8 Reasons To Be Careful When Cooking With Whole Cloves

Cloves are a delicious spice with flavors most commonly associated with fall festivities and foods. You might also think of a baked ham studded with these little gems, a common occurrence for the Easter holiday. But there are some things you need to know to use this particular spice safely and successfully.

McCormick Science Institute explains that cloves are a powerful spice. They are the dried, unopened buds of an evergreen tree that grows predominantly in Indonesia. Each of these tiny forms are comprised of 15-20% essential oil. Besides being used in cooking, they can also be used to decorate oranges, creating a pomander that fragrances a room and can help keep flies at bay.

Cloves do expire, but in their whole form they will last about four years, so it's best to keep your cloves whole until you're ready to use them. Store them in airtight jars, out of the light, and at room temperature. It's also best to buy them in glass jars if you plan to purchase them whole, as their essential oils can break down and degrade plastic. There are some things you should be concerned with when it comes to consuming cloves: Medical complications could arise, or there could be other unpleasant side effects. Learning how to avoid them is crucial to enjoying this spice without consequences.

1. Cloves are a choking hazard

Whole cloves get their name from the Latin word for nail because they resemble them, according to Dr. Killigan's. They are also hard and sharp, so you or your dinner guests could end up choking on one if you leave them in the foods you serve. So, while they may look beautiful studding your Easter ham or other meats, you need to remove them before serving or ensure those eating the foods know to do so.

Besides the risk of cutting off your air supply, swallowing a whole clove could be an unpleasant experience. Cloves will soften as they cook in your meat or in the other items you've chosen to use them in. This could make them soft enough that they will not lodge in your throat or obstruct your airway. But having one caught in your throat can still be painful and take considerable time to dislodge. The prolonged exposure while it is stuck there could also cause additional problems as chemical compounds in the cloves could be continually released and wreak havoc.

2. Cloves can overpower other flavors

The cloves' flavor is lovely, warm, and a little Christmas-y. But it can be easy to go overboard. You want your food to have the flavor of cloves, but you don't want that to be the only thing you taste in your food, so you need to use them sparingly. As Foreign Fork explains, cloves work equally well with sweet or savory dishes. They should be a little sweet and spicy when appropriately used.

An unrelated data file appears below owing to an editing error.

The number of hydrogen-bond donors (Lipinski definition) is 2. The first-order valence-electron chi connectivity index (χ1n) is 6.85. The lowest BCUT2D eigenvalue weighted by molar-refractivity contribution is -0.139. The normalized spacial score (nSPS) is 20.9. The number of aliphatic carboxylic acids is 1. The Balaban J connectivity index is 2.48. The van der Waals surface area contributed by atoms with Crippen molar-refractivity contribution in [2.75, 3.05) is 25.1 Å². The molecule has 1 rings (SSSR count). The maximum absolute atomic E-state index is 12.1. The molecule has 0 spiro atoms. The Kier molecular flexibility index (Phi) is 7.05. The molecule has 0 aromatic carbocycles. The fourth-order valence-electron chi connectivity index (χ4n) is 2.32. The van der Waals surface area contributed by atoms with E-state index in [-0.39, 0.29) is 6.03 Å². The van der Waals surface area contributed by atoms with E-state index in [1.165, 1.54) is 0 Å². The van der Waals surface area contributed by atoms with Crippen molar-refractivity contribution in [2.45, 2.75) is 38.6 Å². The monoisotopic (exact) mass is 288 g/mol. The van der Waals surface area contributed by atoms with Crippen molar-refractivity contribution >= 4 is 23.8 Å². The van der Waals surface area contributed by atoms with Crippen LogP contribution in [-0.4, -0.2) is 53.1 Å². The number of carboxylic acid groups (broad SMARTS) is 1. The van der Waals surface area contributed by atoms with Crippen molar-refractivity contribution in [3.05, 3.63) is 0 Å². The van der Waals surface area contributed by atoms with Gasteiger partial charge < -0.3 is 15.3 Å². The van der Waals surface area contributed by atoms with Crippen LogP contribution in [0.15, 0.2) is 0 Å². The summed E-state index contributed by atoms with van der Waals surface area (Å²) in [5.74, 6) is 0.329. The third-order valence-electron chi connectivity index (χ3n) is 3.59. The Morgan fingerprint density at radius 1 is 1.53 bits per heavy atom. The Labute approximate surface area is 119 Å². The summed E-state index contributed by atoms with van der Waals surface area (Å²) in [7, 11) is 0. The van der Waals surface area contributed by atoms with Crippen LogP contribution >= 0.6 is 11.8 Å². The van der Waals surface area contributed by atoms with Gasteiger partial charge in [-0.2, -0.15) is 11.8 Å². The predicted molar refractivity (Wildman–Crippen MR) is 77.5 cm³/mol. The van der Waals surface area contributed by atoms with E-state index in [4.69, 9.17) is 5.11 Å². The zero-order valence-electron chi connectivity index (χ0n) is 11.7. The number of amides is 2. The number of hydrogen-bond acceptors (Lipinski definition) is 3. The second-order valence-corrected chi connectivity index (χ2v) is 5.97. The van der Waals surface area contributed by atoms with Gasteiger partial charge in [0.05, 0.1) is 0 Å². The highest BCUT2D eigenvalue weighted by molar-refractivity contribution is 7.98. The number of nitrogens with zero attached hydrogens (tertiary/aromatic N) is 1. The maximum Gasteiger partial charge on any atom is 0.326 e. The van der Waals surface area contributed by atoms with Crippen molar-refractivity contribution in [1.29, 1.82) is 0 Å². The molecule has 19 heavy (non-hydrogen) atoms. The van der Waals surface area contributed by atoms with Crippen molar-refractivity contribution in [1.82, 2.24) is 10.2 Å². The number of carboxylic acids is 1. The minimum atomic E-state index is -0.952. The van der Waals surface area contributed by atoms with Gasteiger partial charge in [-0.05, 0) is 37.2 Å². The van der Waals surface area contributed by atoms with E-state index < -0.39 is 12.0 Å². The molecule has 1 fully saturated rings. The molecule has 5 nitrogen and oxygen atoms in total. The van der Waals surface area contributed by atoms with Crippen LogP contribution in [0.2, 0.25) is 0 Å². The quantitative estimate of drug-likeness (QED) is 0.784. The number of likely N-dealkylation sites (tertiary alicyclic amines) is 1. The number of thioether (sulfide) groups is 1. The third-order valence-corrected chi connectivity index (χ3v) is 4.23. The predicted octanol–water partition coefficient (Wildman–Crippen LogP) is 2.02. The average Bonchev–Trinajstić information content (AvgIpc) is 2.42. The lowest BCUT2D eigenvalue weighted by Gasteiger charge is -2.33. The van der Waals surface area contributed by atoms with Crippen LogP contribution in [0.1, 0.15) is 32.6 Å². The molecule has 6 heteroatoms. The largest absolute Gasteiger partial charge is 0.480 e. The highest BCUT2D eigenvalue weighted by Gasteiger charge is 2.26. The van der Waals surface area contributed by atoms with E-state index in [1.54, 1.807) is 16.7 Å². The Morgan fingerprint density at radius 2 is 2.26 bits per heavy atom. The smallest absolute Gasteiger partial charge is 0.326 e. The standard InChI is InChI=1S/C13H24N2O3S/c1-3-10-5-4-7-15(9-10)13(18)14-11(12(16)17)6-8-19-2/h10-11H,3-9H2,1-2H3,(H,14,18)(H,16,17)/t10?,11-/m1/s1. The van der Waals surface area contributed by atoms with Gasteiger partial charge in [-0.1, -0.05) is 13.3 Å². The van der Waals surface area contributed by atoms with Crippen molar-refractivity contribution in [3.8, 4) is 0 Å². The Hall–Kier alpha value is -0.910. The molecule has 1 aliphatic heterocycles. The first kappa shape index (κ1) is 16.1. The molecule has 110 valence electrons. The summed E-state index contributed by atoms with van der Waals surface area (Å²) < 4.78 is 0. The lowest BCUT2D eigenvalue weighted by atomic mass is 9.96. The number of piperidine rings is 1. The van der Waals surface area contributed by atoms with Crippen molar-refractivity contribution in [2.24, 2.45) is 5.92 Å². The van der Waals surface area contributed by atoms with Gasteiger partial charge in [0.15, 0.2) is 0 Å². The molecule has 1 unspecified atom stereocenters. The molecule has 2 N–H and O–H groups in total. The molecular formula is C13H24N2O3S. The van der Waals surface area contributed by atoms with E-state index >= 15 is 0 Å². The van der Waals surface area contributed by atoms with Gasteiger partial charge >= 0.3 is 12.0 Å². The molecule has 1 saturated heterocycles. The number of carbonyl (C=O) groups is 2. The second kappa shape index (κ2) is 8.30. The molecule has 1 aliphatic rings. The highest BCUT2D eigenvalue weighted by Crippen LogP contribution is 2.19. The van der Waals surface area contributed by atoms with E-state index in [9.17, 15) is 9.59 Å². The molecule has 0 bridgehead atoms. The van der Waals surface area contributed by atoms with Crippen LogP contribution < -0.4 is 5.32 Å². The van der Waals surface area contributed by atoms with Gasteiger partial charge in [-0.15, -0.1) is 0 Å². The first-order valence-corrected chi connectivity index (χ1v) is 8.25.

And while it can be easy to overdo, there are a few ways to fix things if you have (via Spiceography). Consider diluting your over-spiced dish by creating a second clove-free batch and mixing the two. Or add dairy, sweetener, cinnamon, tomato sauce, or garlic. What you add will be determined by the makeup of the dish you are trying to fix. Be careful using garlic as a countermeasure, however. Because garlic also has a strong flavor, you could end up with a dish that tastes entirely like garlic. Then you may have to start the process of evening out your flavors all over again.

3. There are possible drug interactions

This is where things start to get a little scarier. An overwhelming clove flavor is an inconvenience at best, and if someone is choking, you or someone else at the table is likely to notice. But if you are eating with friends or acquaintances, you may not know all the medications they are taking. In that case, it's best to ask before using them or skip the cloves altogether. Some very scary things could go wrong when eugenol, a chemical substance found in cloves, interacts with certain prescription drugs.

According to WebMD, you should specifically skip cloves, especially in large quantities, if you are on Warfarin or other blood thinners. Like Warfarin, eugenol is a blood thinner, albeit a natural one. Combining the two could lead to an inability of the blood to clot properly, which poses many serious risks. Warfarin and other prescription blood thinners are designed to prevent clots from forming that could lead to stroke, heart attack, or pulmonary embolism (per Cleveland Clinic).

In the proper doses, these drugs can work wonders. But when mixed with other blood thinners, it could have disastrous effects. Whole cloves in small quantities are likely safe. Clove oil poses a more significant risk, but if you use a blood thinner, it is probably safest to avoid recipes that are heavy on whole cloves, too.

4. Cloves can cause bleeding disorders

Even if you don't take Warfarin, whole cloves could still cause problems. Because eugenol thins the blood, and whole cloves have a high concentration of the chemical, excess use of cloves can cause bleeding issues or even disorders. Healthify Me points out that unwanted bleeding can result from using whole cloves in large quantities or clove oil in general because it contains exceptionally high amounts of eugenol.